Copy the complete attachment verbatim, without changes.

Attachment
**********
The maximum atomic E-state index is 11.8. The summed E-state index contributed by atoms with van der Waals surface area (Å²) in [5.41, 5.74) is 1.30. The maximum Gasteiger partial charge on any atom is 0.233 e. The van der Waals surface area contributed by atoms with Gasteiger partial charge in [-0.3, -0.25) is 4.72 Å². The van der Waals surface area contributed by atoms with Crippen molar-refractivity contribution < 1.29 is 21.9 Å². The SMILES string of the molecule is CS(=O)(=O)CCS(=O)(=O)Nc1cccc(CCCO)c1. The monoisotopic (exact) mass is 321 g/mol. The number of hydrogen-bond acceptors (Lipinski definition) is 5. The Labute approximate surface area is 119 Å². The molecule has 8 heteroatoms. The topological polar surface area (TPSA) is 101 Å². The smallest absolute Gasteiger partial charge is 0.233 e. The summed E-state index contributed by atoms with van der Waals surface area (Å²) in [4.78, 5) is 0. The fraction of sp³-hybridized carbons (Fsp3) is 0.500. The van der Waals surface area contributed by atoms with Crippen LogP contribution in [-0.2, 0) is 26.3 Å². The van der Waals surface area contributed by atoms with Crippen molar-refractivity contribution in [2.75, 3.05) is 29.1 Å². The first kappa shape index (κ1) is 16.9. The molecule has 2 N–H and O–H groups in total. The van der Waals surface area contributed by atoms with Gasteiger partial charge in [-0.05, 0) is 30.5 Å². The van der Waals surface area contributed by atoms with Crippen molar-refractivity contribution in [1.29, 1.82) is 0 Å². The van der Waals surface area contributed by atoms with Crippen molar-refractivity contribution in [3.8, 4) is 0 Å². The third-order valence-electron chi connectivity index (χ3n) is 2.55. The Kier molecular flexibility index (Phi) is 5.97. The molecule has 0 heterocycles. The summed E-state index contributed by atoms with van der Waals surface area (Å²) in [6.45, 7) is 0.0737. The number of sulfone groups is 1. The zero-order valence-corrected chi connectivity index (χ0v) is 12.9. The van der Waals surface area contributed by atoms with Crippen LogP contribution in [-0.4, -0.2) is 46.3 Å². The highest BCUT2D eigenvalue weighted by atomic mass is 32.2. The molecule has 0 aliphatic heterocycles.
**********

The maximum atomic E-state index is 11.8. The summed E-state index contributed by atoms with van der Waals surface area (Å²) in [5.41, 5.74) is 1.30. The maximum Gasteiger partial charge on any atom is 0.233 e. The van der Waals surface area contributed by atoms with Gasteiger partial charge in [-0.3, -0.25) is 4.72 Å². The van der Waals surface area contributed by atoms with Crippen molar-refractivity contribution < 1.29 is 21.9 Å². The SMILES string of the molecule is CS(=O)(=O)CCS(=O)(=O)Nc1cccc(CCCO)c1. The monoisotopic (exact) mass is 321 g/mol. The number of hydrogen-bond acceptors (Lipinski definition) is 5. The Labute approximate surface area is 119 Å². The molecule has 8 heteroatoms. The topological polar surface area (TPSA) is 101 Å². The smallest absolute Gasteiger partial charge is 0.233 e. The summed E-state index contributed by atoms with van der Waals surface area (Å²) in [4.78, 5) is 0. The fraction of sp³-hybridized carbons (Fsp3) is 0.500. The van der Waals surface area contributed by atoms with Crippen LogP contribution in [-0.2, 0) is 26.3 Å². The van der Waals surface area contributed by atoms with Crippen molar-refractivity contribution in [2.75, 3.05) is 29.1 Å². The first kappa shape index (κ1) is 16.9. The molecule has 2 N–H and O–H groups in total. The van der Waals surface area contributed by atoms with Gasteiger partial charge in [-0.05, 0) is 30.5 Å². The van der Waals surface area contributed by atoms with Crippen molar-refractivity contribution in [1.29, 1.82) is 0 Å². The van der Waals surface area contributed by atoms with Crippen molar-refractivity contribution in [3.8, 4) is 0 Å². The third-order valence-electron chi connectivity index (χ3n) is 2.55. The Kier molecular flexibility index (Phi) is 5.97. The molecule has 0 heterocycles. The summed E-state index contributed by atoms with van der Waals surface area (Å²) in [6.45, 7) is 0.0737. The number of sulfone groups is 1. The zero-order valence-corrected chi connectivity index (χ0v) is 12.9. The van der Waals surface area contributed by atoms with Crippen LogP contribution in [-0.4, -0.2) is 46.3 Å². The highest BCUT2D eigenvalue weighted by atomic mass is 32.2. The molecule has 0 aliphatic heterocycles.